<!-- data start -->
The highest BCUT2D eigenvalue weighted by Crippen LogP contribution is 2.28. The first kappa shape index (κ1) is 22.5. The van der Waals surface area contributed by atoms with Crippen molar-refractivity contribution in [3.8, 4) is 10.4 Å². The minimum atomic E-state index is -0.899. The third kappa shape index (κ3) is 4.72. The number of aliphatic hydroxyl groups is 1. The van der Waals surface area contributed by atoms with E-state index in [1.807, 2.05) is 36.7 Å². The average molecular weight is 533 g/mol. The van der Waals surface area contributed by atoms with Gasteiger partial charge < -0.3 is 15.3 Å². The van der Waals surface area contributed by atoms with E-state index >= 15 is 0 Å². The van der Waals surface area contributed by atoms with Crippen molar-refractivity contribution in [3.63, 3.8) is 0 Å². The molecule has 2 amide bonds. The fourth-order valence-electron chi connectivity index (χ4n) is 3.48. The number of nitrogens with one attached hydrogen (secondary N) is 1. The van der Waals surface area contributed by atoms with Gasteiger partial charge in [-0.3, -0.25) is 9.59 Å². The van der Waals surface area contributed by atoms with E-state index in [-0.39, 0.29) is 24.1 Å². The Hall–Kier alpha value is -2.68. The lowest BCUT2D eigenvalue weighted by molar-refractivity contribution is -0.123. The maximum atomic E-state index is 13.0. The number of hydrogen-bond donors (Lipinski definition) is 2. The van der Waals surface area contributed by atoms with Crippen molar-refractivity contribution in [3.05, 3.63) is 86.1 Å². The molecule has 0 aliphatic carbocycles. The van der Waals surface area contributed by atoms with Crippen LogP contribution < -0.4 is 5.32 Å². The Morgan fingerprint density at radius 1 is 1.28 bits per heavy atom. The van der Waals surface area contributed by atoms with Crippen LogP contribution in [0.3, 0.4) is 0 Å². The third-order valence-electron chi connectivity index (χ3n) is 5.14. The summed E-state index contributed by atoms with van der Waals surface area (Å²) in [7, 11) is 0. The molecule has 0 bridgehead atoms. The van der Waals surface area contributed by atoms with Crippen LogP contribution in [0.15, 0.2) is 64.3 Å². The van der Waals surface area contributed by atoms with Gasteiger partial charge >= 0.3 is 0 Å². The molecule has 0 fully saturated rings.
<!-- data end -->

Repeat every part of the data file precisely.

The highest BCUT2D eigenvalue weighted by Crippen LogP contribution is 2.28. The first kappa shape index (κ1) is 22.5. The van der Waals surface area contributed by atoms with Crippen molar-refractivity contribution in [3.8, 4) is 10.4 Å². The minimum atomic E-state index is -0.899. The third kappa shape index (κ3) is 4.72. The number of aliphatic hydroxyl groups is 1. The van der Waals surface area contributed by atoms with E-state index in [1.807, 2.05) is 36.7 Å². The average molecular weight is 533 g/mol. The van der Waals surface area contributed by atoms with Gasteiger partial charge < -0.3 is 15.3 Å². The van der Waals surface area contributed by atoms with E-state index >= 15 is 0 Å². The van der Waals surface area contributed by atoms with Crippen molar-refractivity contribution in [3.63, 3.8) is 0 Å². The molecule has 2 amide bonds. The fourth-order valence-electron chi connectivity index (χ4n) is 3.48. The number of nitrogens with one attached hydrogen (secondary N) is 1. The van der Waals surface area contributed by atoms with Gasteiger partial charge in [-0.3, -0.25) is 9.59 Å². The van der Waals surface area contributed by atoms with E-state index in [-0.39, 0.29) is 24.1 Å². The Hall–Kier alpha value is -2.68. The lowest BCUT2D eigenvalue weighted by molar-refractivity contribution is -0.123. The maximum atomic E-state index is 13.0. The number of hydrogen-bond donors (Lipinski definition) is 2. The van der Waals surface area contributed by atoms with Crippen molar-refractivity contribution in [3.05, 3.63) is 86.1 Å². The molecule has 0 aliphatic carbocycles. The van der Waals surface area contributed by atoms with Crippen LogP contribution < -0.4 is 5.32 Å². The Morgan fingerprint density at radius 1 is 1.28 bits per heavy atom. The van der Waals surface area contributed by atoms with Crippen LogP contribution in [0.3, 0.4) is 0 Å². The third-order valence-electron chi connectivity index (χ3n) is 5.14. The summed E-state index contributed by atoms with van der Waals surface area (Å²) in [7, 11) is 0. The molecule has 0 bridgehead atoms. The van der Waals surface area contributed by atoms with Crippen LogP contribution in [0.15, 0.2) is 64.3 Å². The van der Waals surface area contributed by atoms with Gasteiger partial charge >= 0.3 is 0 Å². The molecule has 0 fully saturated rings.